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Exhuming Bodies At Dozier To Start Soon Now That USF Has State Approval

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Governor Rick Scott and rest of the Florida Cabinet have given a group of researchers’ permission to dig up the bodies buried on the grounds of the infamous Dozier School for Boys in Marianna. Supporters, who say that will unearth the truth about the school, are hailing the decision as a historic one.

"Alright, is there a motion to approve," asked Scott. [So moved. ] Is there a second? [yes] Any comments or objections? Seeing none, the motion carries," stated the Governor.

Applause and cheers rang throughout the room, when Governor Rick Scott and the rest of the Florida Cabinet voted unanimously to approve a request by University of South Florida researchers to exhume the bodies at the Dozier School for Boys.

For months, researchers have said it’s the only way to provide closure to the families of the buried boys and lawmakers appeared to agree, allocating them $190,000 to continue their work at Dozier. But researchers’ latest attempts to exhume the bodies were denied by the state, until Attorney General Pam Bondi placed their request on Tuesday’s Cabinet agenda.

“We know there are unmarked graves currently on that property that deserve a proper burial. It’s the right thing to do, and as trustees of this state, before we put a portion of that land up for sale, we must do what is right.”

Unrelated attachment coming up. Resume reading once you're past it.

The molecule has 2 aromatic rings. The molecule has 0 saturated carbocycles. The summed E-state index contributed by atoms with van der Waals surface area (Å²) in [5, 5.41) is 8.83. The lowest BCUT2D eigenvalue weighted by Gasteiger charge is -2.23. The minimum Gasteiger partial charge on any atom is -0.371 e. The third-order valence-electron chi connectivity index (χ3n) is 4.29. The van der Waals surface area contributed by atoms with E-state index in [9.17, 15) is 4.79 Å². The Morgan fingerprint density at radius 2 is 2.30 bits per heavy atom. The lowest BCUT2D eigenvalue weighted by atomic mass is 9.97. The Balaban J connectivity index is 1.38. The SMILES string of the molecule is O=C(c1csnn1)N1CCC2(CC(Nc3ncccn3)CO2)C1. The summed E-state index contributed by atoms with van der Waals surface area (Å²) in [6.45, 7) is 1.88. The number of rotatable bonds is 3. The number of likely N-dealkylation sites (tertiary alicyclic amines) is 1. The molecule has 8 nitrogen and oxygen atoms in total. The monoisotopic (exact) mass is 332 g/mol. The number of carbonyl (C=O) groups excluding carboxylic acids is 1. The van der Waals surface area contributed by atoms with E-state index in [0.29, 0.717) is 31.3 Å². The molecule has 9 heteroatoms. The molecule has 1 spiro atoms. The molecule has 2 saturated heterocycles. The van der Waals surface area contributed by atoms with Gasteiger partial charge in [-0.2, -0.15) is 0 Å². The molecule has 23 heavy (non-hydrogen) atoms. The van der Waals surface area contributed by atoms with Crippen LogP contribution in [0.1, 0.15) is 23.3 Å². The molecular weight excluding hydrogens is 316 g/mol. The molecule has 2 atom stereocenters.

And, Robert Straley agrees.

“I never thought we’d get this far, to tell you the truth. But, we finally got far enough where this will all happen," said the 66-year-old.

Straley is one of the so-called White House Boys, a group of older men who claim they were abused on the grounds of the Marianna school.

“Well, they [the Florida Cabinet] did the right thing. This is a historic moment for Florida because they have reached into a past so dark, no one wanted to acknowledge it or talk about it. What happened there is that they flogged boys for 68 years, even after they banned flogging in 1922 by Governor Hardy as being too cruel punishment for even the most hardened convict, it went on at this Dozier school for 68 years,”  Straley added.

Last year, the University of South Florida researchers found about 50 unmarked graves of boys believed to have died at Dozier. The excavation is expected to start later this month.

For more news updates, follow Sascha Cordner on twitter @SaschaCordner.

Sascha Cordner has more than ten years of public radio experience. It includes working at NPR member station WUFT-FM in Gainesville for several years. She's worked in both radio and TV, serving in various capacities as a reporter, producer and anchor. She's also a graduate of the University of Florida with a bachelor's degree in telecommunications. She is the recipient of 15 awards from the Associated Press, Society of Professional Journalists (SPJ), and Edward R. Murrow. Her award-winning stories include her coverage on the infamous “Dozier School for Boys” and a feature titled "Male Breast Cancer: Lost in the Sea of Pink." Currently, Sascha serves as the host and producer of local and state news content for the afternoon news program "All Things Considered" at WFSU. Sascha primarily covers criminal justice and social services issues. When she's not reporting, Sascha likes catching up on her favorite TV shows, singing and reading. Follow Sascha Cordner on Twitter:@SaschaCordner.